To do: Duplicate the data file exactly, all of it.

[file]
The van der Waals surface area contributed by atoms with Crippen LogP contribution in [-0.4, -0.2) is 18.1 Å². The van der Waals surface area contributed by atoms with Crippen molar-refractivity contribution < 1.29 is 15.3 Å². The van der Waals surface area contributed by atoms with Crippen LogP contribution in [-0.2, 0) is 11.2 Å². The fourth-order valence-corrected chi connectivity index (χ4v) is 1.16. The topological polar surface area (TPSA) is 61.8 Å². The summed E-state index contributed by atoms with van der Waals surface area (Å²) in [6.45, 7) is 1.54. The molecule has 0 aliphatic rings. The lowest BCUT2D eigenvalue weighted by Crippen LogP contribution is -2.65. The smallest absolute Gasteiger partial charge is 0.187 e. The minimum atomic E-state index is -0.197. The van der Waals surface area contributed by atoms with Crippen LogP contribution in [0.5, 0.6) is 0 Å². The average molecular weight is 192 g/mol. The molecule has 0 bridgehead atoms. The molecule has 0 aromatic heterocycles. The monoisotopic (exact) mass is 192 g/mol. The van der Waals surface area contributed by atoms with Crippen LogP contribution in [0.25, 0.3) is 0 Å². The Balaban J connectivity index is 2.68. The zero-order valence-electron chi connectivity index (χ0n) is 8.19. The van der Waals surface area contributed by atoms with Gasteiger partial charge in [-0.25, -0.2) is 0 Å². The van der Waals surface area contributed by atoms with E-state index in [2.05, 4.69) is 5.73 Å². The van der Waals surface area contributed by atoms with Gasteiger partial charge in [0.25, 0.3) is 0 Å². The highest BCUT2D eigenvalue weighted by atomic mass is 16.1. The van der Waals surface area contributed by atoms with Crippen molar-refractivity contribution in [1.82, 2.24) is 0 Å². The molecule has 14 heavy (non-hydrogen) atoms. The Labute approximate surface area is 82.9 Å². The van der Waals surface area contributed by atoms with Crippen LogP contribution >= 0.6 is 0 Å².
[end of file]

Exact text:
The van der Waals surface area contributed by atoms with Crippen LogP contribution in [-0.4, -0.2) is 18.1 Å². The van der Waals surface area contributed by atoms with Crippen molar-refractivity contribution < 1.29 is 15.3 Å². The van der Waals surface area contributed by atoms with Crippen LogP contribution in [-0.2, 0) is 11.2 Å². The fourth-order valence-corrected chi connectivity index (χ4v) is 1.16. The topological polar surface area (TPSA) is 61.8 Å². The summed E-state index contributed by atoms with van der Waals surface area (Å²) in [6.45, 7) is 1.54. The molecule has 0 aliphatic rings. The lowest BCUT2D eigenvalue weighted by Crippen LogP contribution is -2.65. The smallest absolute Gasteiger partial charge is 0.187 e. The minimum atomic E-state index is -0.197. The van der Waals surface area contributed by atoms with Crippen LogP contribution in [0.5, 0.6) is 0 Å². The average molecular weight is 192 g/mol. The molecule has 0 bridgehead atoms. The molecule has 0 aromatic heterocycles. The monoisotopic (exact) mass is 192 g/mol. The van der Waals surface area contributed by atoms with Crippen LogP contribution in [0.25, 0.3) is 0 Å². The Balaban J connectivity index is 2.68. The zero-order valence-electron chi connectivity index (χ0n) is 8.19. The van der Waals surface area contributed by atoms with Gasteiger partial charge in [-0.25, -0.2) is 0 Å². The van der Waals surface area contributed by atoms with E-state index in [2.05, 4.69) is 5.73 Å². The van der Waals surface area contributed by atoms with Gasteiger partial charge in [0.25, 0.3) is 0 Å². The highest BCUT2D eigenvalue weighted by atomic mass is 16.1. The van der Waals surface area contributed by atoms with Crippen molar-refractivity contribution in [1.82, 2.24) is 0 Å². The molecule has 14 heavy (non-hydrogen) atoms. The Labute approximate surface area is 82.9 Å². The van der Waals surface area contributed by atoms with Crippen LogP contribution >= 0.6 is 0 Å².